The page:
The second part of analysis aimed to identify the questions for characteristics of clarity, urgency, and length. Clarity is defined as the extent to which speciality/ambiguity askers demonstrate through articulating the information needs. Urgency is defined as if askers use words to express urgency in their questions, such as “hurry,” “ASAP,” or “please respond by.” In addition, question length is also taken into consideration to analyze if questions of certain health category or health status would be in longer length. In some instances, frequency of each dimension's description was counted for additional times when a question addressed more than one need. Therefore, percentage shown in the Results was determined as the ratio of the total number of the observed description frequency of the same dimension in the same stage divided by the total description frequency of the same dimension in the eight stages. To ensure the reliability, in addition to the experts' advice on the principal codes, two independent coders were employed and the second coder coded 25% of the questions. After the second coder completed the coding of 110 questions, comparison was performed to identify discrepancy. In case of discrepancy, the two coders resolved the coding through discussion. If the first coder agreed with the second, the second coder's coding was used. The result of inter-coder reliability reached 82%.
Proposed typology and integrated ACE model of CHI needs in Social Q&A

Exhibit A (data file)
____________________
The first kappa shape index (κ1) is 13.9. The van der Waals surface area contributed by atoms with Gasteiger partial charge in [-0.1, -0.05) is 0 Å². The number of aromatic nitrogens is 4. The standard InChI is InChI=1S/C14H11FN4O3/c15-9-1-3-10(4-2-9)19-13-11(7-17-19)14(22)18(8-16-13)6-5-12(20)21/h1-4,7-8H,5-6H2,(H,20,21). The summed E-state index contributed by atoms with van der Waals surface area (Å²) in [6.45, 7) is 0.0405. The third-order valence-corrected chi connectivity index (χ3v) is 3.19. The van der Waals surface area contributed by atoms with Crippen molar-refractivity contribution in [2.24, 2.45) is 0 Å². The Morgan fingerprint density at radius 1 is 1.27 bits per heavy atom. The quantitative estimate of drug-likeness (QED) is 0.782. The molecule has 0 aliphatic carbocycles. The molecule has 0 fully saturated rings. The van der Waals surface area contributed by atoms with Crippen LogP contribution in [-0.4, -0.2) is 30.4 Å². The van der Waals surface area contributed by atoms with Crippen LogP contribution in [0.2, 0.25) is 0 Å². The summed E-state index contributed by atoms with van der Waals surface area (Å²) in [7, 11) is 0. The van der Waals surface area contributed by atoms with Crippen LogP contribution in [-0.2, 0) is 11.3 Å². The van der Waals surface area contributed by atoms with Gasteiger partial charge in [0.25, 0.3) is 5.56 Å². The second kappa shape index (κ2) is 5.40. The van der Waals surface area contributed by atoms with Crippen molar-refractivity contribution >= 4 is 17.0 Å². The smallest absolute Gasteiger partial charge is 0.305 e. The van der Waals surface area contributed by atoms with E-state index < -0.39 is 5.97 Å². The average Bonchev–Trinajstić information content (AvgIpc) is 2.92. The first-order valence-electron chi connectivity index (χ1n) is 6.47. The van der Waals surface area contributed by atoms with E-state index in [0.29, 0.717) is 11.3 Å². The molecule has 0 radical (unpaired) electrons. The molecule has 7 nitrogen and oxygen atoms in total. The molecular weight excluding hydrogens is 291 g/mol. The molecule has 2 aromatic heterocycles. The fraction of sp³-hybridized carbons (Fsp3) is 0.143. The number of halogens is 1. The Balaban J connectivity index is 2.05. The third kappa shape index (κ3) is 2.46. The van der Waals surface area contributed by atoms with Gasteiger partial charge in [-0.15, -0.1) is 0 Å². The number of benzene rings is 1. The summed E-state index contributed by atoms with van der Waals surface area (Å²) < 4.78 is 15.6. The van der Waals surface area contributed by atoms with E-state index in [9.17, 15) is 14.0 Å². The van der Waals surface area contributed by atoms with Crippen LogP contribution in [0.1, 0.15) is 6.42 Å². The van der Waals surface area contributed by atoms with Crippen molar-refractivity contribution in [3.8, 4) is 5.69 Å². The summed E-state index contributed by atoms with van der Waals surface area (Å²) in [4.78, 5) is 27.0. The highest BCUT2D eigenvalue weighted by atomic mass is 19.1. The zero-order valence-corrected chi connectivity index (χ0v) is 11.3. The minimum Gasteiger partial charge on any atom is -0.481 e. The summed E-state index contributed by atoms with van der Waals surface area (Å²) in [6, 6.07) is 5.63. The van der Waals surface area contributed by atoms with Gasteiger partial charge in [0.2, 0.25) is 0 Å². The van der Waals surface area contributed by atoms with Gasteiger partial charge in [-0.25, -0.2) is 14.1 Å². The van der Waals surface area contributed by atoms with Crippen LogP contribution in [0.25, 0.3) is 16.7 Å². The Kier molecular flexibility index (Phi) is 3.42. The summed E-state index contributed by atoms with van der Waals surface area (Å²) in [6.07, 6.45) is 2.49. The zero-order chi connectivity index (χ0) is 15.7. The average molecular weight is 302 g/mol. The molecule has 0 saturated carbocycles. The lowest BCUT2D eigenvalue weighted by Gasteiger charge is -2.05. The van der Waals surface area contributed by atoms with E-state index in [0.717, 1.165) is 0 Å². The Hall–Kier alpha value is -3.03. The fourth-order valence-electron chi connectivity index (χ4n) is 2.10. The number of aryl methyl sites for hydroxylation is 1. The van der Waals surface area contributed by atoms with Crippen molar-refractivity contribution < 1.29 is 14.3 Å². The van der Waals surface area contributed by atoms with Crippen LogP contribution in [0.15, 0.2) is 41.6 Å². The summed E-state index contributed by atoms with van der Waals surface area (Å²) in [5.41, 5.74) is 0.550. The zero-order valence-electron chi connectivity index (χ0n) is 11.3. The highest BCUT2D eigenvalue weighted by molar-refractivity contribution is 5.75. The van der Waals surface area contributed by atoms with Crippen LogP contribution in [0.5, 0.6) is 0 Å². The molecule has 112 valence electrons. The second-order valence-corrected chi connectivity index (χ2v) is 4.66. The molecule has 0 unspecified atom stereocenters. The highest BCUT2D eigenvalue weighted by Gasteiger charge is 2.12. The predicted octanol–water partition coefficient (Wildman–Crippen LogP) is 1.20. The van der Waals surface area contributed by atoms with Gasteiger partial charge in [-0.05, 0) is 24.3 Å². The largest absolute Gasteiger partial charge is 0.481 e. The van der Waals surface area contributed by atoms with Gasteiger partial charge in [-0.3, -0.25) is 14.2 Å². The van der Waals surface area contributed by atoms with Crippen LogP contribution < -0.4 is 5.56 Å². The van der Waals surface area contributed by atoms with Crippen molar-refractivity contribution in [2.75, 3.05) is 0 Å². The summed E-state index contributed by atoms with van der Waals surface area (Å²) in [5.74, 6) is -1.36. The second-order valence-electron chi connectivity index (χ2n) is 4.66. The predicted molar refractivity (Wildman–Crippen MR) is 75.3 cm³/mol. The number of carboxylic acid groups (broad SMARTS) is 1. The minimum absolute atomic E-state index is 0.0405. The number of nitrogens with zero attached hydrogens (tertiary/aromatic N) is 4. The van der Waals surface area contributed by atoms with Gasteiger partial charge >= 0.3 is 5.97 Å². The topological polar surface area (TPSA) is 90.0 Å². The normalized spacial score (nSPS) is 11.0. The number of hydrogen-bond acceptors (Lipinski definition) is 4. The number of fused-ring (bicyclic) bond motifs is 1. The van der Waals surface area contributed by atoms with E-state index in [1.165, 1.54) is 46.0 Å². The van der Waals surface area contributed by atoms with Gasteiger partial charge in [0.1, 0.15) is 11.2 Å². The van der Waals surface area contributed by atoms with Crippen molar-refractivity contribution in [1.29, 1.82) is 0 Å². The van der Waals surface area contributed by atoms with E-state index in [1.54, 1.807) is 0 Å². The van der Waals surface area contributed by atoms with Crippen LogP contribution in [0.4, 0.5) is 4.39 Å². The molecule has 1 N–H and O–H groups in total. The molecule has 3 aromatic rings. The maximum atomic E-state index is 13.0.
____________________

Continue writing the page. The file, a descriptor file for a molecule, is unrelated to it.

Through constant comparison method, a typology of health-related information needs description (Table 1) was established based on the results of Grounded Theory analysis, and it was used as the coding framework for the quantitative content analysis. On action dimension, they are pre-identified into describing symptoms, asking question directly, expressing emotion, providing incentives to encourage immediate response, and describing problem situation. On cognition dimension, questions were pre-identified into seeking explanation, seeking treatment information, seeking the cause of illness, asking for a referral clinic, doctor or venue, inquiring the safety and efficacy of treatment, asking for experience sharing, inquiring information about medical regulation, seeking information on surgery and treatment effect, and seeking other information on treatment. On emotion dimension, these questions were pre-identified into confusion/puzzlement, frustration/fear, anger and dissatisfaction, self-blame, clarity, helplessness, and appreciation and gratitude.
Table 1. A typology of health-related information needs in Social Q&A
Statistics of Each Stage Question